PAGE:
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bob mills for sue
schonfeld and the goldwater rule
Fri Jan 12, 2018 03:39

Sue, I wasn't questioning Hauptmann's sanity. I don't know of anyone who thinks Hauptmann was nuts. The issue for me was, "How did Hauptmann suddenly become a lone-wolf kidnapper, when every cop on the beat, every FBI agent, and everyone in the Lindbergh family knew it was a gang operation?" Sorry for the misunderstanding here.

It's clear from all the evidence that whatever the extent of Hauptmann's guilt, he didn't act alone. Before Wilentz spoke to Schonfeld, this was taken for granted. But Schonfeld, from his ivory tower office in New York, drew a mental picture for Wilentz of an Aryan who thought he could accomplish anything, and not be held accountable. Based largely on Schonfeld's opinion, the idea of a gang evanesced, and Hauptmann became a lone-wolf kidnapper. I was heavily criticized on the forum for suggesting that Schonfeld had acted irresponsibly, but the Goldwater Rule would support my position, because it was established as a code of ethics by others in the psychiatric field.

What about Capone's offer to return the Eaglet? Would Capone have made such an offer if Hauptmann had acted alone? Of course not, because Capone wouldn't have known who Hauptmann was. Capone wouldn't have gotten a get-out-of-jail-free card, he'd have gotten additional time in the slammer for obstruction of justice. He wasn't that stupid.

What about the fact that Hauptmann wandered around the Bronx for 2-1/2 years, never disguising himself, while every cop on the beat had Cemetery John's description but never, even once, stopped Hauptmann for questioning? Doesn't that show clearly that Hauptmann was not Cemetery John? If he were not Cemetery John, then by definition he didn't act alone.

  • Re: the goldwater ruleSue, Thu Jan 11 22:34
    Four psychiatrists examined Hauptmann, and concluded he was sane to stand trial.
    • schonfeld and the goldwater rule — bob mills for sue, Fri Jan 12 03:39
      • Re: schonfeld and the goldwater ruleMichael 5260, Sat Jan 13 12:07
        Hauptmann wasn't nuts. Not in the legal sense. He knew right from wrong and had many opportunities on the night of the kidnapping to turn his car around and go home. He choose not to do so. Dudley... more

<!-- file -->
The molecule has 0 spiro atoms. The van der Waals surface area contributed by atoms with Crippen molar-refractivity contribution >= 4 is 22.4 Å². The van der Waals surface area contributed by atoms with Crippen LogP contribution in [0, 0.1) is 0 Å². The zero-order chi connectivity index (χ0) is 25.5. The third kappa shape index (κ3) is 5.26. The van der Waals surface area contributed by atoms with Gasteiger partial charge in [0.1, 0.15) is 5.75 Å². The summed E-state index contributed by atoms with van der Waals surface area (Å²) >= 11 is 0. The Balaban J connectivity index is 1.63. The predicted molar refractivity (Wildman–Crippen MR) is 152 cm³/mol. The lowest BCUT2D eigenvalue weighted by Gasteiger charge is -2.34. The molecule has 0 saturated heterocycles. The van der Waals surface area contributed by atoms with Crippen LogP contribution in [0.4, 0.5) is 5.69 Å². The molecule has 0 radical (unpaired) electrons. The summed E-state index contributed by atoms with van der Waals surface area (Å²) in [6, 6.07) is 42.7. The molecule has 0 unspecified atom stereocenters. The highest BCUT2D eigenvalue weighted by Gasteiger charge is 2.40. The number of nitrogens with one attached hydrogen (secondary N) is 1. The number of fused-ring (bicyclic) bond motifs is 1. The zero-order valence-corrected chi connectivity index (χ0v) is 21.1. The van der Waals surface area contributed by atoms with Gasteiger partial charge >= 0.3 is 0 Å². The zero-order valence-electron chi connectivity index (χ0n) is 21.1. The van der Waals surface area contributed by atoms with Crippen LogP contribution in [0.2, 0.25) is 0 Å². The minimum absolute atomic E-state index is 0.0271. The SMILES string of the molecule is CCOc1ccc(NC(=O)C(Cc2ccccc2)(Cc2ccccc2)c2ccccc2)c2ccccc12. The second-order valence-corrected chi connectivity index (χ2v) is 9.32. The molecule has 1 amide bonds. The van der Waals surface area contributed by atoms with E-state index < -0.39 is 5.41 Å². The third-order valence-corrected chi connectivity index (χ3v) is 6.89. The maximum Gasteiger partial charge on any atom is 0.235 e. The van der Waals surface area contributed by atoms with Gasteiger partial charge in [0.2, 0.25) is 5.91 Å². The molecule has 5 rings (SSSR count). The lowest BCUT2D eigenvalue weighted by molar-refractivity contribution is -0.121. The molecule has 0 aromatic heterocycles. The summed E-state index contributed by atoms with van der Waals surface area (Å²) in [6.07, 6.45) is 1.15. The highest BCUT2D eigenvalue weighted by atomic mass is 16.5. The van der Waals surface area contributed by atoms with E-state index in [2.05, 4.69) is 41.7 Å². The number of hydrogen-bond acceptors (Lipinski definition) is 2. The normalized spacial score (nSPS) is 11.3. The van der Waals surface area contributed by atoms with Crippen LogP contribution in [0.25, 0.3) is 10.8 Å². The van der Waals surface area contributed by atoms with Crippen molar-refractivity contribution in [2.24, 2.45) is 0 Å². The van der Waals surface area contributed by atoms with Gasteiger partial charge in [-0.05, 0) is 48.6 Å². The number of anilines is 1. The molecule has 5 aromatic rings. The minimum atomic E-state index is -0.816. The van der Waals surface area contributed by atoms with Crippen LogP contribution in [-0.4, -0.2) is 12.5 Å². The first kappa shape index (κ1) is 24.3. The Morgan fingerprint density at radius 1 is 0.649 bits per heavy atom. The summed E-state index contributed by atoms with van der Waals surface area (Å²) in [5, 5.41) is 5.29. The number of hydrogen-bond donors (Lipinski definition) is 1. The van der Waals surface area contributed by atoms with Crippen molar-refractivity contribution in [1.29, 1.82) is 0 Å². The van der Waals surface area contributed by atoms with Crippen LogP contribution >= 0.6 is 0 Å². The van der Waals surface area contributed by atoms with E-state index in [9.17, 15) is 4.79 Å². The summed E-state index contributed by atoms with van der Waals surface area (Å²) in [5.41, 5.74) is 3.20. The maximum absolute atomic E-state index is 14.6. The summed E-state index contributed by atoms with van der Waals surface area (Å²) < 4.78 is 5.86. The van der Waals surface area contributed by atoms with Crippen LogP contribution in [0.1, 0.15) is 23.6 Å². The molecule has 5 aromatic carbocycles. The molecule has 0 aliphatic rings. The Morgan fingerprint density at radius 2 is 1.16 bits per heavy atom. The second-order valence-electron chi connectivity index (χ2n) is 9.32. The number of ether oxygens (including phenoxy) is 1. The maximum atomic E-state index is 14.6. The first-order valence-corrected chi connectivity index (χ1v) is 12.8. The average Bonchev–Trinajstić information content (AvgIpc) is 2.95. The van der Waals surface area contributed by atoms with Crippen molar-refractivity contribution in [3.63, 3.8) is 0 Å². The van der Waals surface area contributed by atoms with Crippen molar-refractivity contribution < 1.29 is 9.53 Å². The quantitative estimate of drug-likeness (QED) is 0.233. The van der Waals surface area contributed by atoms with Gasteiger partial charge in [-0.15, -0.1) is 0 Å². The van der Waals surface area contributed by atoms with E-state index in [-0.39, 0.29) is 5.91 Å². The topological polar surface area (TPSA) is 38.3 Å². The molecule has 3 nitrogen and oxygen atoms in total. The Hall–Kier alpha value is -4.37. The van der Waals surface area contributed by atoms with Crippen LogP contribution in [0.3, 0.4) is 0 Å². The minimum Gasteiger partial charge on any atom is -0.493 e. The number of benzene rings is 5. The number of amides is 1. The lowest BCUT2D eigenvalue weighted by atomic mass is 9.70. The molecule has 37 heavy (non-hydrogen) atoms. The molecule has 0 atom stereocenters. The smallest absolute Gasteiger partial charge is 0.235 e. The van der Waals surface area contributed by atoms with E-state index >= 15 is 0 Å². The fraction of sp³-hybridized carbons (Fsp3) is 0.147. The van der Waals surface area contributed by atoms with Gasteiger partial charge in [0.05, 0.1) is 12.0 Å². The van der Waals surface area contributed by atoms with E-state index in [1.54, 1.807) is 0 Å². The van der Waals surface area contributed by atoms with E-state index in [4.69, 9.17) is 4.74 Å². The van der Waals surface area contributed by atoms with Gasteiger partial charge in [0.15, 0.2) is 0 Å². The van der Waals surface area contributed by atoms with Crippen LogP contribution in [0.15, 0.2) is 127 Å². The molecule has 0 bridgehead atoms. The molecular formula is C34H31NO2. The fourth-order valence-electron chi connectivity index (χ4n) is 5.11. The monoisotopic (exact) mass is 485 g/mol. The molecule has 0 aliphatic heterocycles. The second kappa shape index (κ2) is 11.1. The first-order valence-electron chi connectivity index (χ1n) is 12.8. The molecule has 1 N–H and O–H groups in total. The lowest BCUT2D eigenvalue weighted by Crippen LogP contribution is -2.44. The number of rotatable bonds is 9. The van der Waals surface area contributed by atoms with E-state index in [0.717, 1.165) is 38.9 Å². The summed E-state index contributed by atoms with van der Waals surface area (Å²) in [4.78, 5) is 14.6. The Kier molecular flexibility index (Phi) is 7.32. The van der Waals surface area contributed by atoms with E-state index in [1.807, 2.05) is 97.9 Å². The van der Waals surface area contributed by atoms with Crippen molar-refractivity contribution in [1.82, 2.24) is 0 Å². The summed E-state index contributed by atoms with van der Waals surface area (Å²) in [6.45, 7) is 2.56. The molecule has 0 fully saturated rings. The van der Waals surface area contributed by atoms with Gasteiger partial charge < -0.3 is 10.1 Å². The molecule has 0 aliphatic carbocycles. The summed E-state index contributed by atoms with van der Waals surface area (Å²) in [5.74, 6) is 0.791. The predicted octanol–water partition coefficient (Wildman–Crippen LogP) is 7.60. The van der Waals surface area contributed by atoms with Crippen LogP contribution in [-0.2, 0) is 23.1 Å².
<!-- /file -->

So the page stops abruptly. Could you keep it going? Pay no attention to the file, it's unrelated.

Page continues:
• Man's name is Dudley Shoenfeld (nm)Sam, Sun Jan 14 13:27
        • what were the odds?bob mills for michael, Sun Jan 14 07:48
          Michael, the Goldwater Rule wouldn't have applied to Schonfeld in any legal sense. Obviously, it came 40 years too late. I had (years) earlier made the case that Schonfeld had acted unprofessionally... more
          • Re: what were the odds?Michael 5260, Sun Jan 14 11:41
            Schonfeld didn't personally examine or analyze Hauptmann. He examined and analyzed the contents of the ransom notes and developed a profile of the kidnapper. I can't fault Schonfeld for giving a... more
      • The Sanity Of Hauptmannjdb, Sat Jan 13 02:54
        My thoughts on Schonfeld are conflicted, Bob. His book on the LKC is brilliant for what it is, and there are flashes on insight that "catch" Hauptmann, in a manner of speaking, in their brilliance.... more
        • hauptmann and Schönfeldbob mills for jdb, Mon Jan 15 09:53
          Thanks, John. I agree with you, and with Michael Melsky, that Hauptmann was sane. My comments about Schonfeld weren't in regard to his competence, rather to his professional ethics. Granted that the... more
          • It's Just As Welljdb, Mon Jan 15 18:21
            It's just as well there's the Goldwater rule, although without it we might have been "spared" (for those of us who don't like him) President Donald Trump. I don't like terms like "pathological... more
            • trump and the goldwater rulebob mills for jdb, Tue Jan 16 09:32
              The New York Times article I cited mentioned the Goldwater Rule in the context of the question, "Is Trump sane?" It never cited Scho(e)nfeld or Hauptmann, but i made the connection here. I hear you... more
              • Politics & Sanityjdb, Tue Jan 16 15:52
                Sadly, Bob. the American political process has become unhinged. It's always been problematical, and yet it's become near unmanageable; and it's not even fun to follow anymore. We're in a near... more
                • 21st century politics, and wilentzbob mills for jdb, Tue Jan 16 18:59
                  Thanks, John. Wilentz conducted a brutal prosecution of Hauptmann. It was the 1936 Berlin Olympics in reverse...a Jewish American prosecutor engaging in a vendetta against an Aryan defendant, with... more
                  • correctionbob mills for forum, Mon Jan 22 13:37
                    Allow me to correct a misstatement in this posting. Sean Wilentz is a professor at Princeton, but he is not David Wilentz' grandson. Otherwise the posting is accurate in claiming that David Wilentz... more
                    • Much Appreciatedjdb, Mon Jan 22 15:00
                      Your correction is much appreciated, Bob. By me anyway. I have to wonder, though, just how many people there are in New Jersey named Wilentz who are NOT related to David. It's not a common name but I ... more
                  • Painfuljdb, Tue Jan 16 19:22
                    It was a painful election, Bob. Maybe the most excruciating for me at a personal level as I intensely disliked both candidates, and for different reasons. I can't even remember who I voted for except ... more
                    • flawed justicebob mills for jdb and forum, Thu Jan 18 12:33
                      You and I are on the same page here, John. I thought of the LKC while reading an article in today's New York Times that cited the state of Louisiana for the many times its state attorney refused to... more
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